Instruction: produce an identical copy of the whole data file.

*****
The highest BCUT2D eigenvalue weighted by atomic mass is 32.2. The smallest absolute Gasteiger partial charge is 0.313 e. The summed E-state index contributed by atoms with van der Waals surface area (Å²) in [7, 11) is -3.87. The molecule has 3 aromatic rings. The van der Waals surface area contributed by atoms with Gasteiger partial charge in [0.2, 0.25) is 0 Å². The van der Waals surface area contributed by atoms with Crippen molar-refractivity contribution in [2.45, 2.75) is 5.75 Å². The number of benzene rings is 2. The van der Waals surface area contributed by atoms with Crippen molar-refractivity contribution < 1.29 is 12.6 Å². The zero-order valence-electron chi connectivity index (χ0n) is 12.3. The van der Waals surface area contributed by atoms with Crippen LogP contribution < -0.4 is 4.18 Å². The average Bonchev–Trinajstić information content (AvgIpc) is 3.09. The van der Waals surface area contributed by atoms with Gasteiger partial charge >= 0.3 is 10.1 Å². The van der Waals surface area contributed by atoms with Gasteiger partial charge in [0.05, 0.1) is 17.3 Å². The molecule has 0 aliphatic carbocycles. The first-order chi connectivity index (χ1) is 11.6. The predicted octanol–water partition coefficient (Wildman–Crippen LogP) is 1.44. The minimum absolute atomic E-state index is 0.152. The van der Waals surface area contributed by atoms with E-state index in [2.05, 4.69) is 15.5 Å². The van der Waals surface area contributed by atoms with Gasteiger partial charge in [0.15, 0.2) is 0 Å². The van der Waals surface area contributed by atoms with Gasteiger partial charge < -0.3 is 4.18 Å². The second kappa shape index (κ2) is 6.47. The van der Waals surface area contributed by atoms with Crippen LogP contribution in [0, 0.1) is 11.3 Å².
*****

The highest BCUT2D eigenvalue weighted by atomic mass is 32.2. The smallest absolute Gasteiger partial charge is 0.313 e. The summed E-state index contributed by atoms with van der Waals surface area (Å²) in [7, 11) is -3.87. The molecule has 3 aromatic rings. The van der Waals surface area contributed by atoms with Gasteiger partial charge in [0.2, 0.25) is 0 Å². The van der Waals surface area contributed by atoms with Crippen molar-refractivity contribution in [2.45, 2.75) is 5.75 Å². The number of benzene rings is 2. The van der Waals surface area contributed by atoms with Crippen molar-refractivity contribution < 1.29 is 12.6 Å². The zero-order valence-electron chi connectivity index (χ0n) is 12.3. The van der Waals surface area contributed by atoms with Crippen LogP contribution < -0.4 is 4.18 Å². The average Bonchev–Trinajstić information content (AvgIpc) is 3.09. The van der Waals surface area contributed by atoms with Gasteiger partial charge >= 0.3 is 10.1 Å². The van der Waals surface area contributed by atoms with Gasteiger partial charge in [0.05, 0.1) is 17.3 Å². The molecule has 0 aliphatic carbocycles. The first-order chi connectivity index (χ1) is 11.6. The predicted octanol–water partition coefficient (Wildman–Crippen LogP) is 1.44. The minimum absolute atomic E-state index is 0.152. The van der Waals surface area contributed by atoms with E-state index in [2.05, 4.69) is 15.5 Å². The van der Waals surface area contributed by atoms with Gasteiger partial charge in [0.15, 0.2) is 0 Å². The van der Waals surface area contributed by atoms with Gasteiger partial charge < -0.3 is 4.18 Å². The second kappa shape index (κ2) is 6.47. The van der Waals surface area contributed by atoms with Crippen LogP contribution in [0, 0.1) is 11.3 Å².